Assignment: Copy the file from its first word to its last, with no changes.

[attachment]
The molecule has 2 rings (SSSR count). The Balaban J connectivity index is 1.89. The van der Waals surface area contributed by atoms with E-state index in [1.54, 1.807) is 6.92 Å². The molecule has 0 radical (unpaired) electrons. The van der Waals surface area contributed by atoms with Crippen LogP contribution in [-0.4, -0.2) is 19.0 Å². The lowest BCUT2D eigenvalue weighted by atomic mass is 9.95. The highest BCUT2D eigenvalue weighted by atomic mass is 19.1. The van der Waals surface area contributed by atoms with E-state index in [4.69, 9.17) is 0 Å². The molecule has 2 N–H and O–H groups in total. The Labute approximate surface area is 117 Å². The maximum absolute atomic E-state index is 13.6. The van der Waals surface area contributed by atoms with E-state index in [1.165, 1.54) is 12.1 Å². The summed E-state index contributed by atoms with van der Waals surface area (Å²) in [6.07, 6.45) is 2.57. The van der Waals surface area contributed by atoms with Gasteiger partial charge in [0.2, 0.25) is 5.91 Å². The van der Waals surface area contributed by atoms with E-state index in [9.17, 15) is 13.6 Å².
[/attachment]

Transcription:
The molecule has 2 rings (SSSR count). The Balaban J connectivity index is 1.89. The van der Waals surface area contributed by atoms with E-state index in [1.54, 1.807) is 6.92 Å². The molecule has 0 radical (unpaired) electrons. The van der Waals surface area contributed by atoms with Crippen LogP contribution in [-0.4, -0.2) is 19.0 Å². The lowest BCUT2D eigenvalue weighted by atomic mass is 9.95. The highest BCUT2D eigenvalue weighted by atomic mass is 19.1. The van der Waals surface area contributed by atoms with E-state index in [4.69, 9.17) is 0 Å². The molecule has 2 N–H and O–H groups in total. The Labute approximate surface area is 117 Å². The maximum absolute atomic E-state index is 13.6. The van der Waals surface area contributed by atoms with E-state index in [1.165, 1.54) is 12.1 Å². The summed E-state index contributed by atoms with van der Waals surface area (Å²) in [6.07, 6.45) is 2.57. The van der Waals surface area contributed by atoms with Gasteiger partial charge in [0.2, 0.25) is 5.91 Å². The van der Waals surface area contributed by atoms with E-state index in [9.17, 15) is 13.6 Å².